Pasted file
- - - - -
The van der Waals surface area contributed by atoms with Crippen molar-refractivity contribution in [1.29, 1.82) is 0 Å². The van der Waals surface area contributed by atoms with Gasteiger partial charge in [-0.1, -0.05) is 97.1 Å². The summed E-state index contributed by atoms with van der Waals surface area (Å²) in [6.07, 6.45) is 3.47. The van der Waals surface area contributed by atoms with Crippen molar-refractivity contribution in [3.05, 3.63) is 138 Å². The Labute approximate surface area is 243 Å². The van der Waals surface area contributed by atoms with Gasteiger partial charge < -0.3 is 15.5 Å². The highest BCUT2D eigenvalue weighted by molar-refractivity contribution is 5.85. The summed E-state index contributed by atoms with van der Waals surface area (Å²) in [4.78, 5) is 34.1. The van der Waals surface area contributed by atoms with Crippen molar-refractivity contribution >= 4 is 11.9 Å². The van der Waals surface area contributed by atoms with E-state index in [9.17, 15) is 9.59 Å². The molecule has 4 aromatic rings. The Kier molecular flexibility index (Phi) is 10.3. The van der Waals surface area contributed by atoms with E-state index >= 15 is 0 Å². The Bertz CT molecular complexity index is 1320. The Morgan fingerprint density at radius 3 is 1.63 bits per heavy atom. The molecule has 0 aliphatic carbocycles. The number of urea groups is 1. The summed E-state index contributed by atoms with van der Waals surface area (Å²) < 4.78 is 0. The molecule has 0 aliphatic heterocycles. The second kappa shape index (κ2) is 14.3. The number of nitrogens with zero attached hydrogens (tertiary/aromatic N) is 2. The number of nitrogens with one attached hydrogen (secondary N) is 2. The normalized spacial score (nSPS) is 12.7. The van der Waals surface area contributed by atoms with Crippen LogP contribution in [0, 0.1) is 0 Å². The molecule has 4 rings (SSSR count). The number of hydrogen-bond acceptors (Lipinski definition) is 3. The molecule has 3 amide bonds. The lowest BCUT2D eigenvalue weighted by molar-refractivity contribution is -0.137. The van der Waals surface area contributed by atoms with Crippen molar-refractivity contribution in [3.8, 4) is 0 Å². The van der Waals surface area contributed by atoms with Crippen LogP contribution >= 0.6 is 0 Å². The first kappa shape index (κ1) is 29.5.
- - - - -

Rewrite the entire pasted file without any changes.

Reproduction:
The van der Waals surface area contributed by atoms with Crippen molar-refractivity contribution in [1.29, 1.82) is 0 Å². The van der Waals surface area contributed by atoms with Gasteiger partial charge in [-0.1, -0.05) is 97.1 Å². The summed E-state index contributed by atoms with van der Waals surface area (Å²) in [6.07, 6.45) is 3.47. The van der Waals surface area contributed by atoms with Crippen molar-refractivity contribution in [3.05, 3.63) is 138 Å². The Labute approximate surface area is 243 Å². The van der Waals surface area contributed by atoms with Gasteiger partial charge < -0.3 is 15.5 Å². The highest BCUT2D eigenvalue weighted by molar-refractivity contribution is 5.85. The summed E-state index contributed by atoms with van der Waals surface area (Å²) in [4.78, 5) is 34.1. The van der Waals surface area contributed by atoms with Crippen molar-refractivity contribution >= 4 is 11.9 Å². The van der Waals surface area contributed by atoms with E-state index in [9.17, 15) is 9.59 Å². The molecule has 4 aromatic rings. The Kier molecular flexibility index (Phi) is 10.3. The van der Waals surface area contributed by atoms with E-state index >= 15 is 0 Å². The Bertz CT molecular complexity index is 1320. The Morgan fingerprint density at radius 3 is 1.63 bits per heavy atom. The molecule has 0 aliphatic carbocycles. The number of urea groups is 1. The summed E-state index contributed by atoms with van der Waals surface area (Å²) < 4.78 is 0. The molecule has 0 aliphatic heterocycles. The second kappa shape index (κ2) is 14.3. The number of nitrogens with zero attached hydrogens (tertiary/aromatic N) is 2. The number of nitrogens with one attached hydrogen (secondary N) is 2. The normalized spacial score (nSPS) is 12.7. The van der Waals surface area contributed by atoms with Crippen LogP contribution in [0, 0.1) is 0 Å². The molecule has 4 rings (SSSR count). The number of hydrogen-bond acceptors (Lipinski definition) is 3. The molecule has 3 amide bonds. The lowest BCUT2D eigenvalue weighted by molar-refractivity contribution is -0.137. The van der Waals surface area contributed by atoms with Crippen molar-refractivity contribution in [3.8, 4) is 0 Å². The van der Waals surface area contributed by atoms with Crippen LogP contribution >= 0.6 is 0 Å². The first kappa shape index (κ1) is 29.5.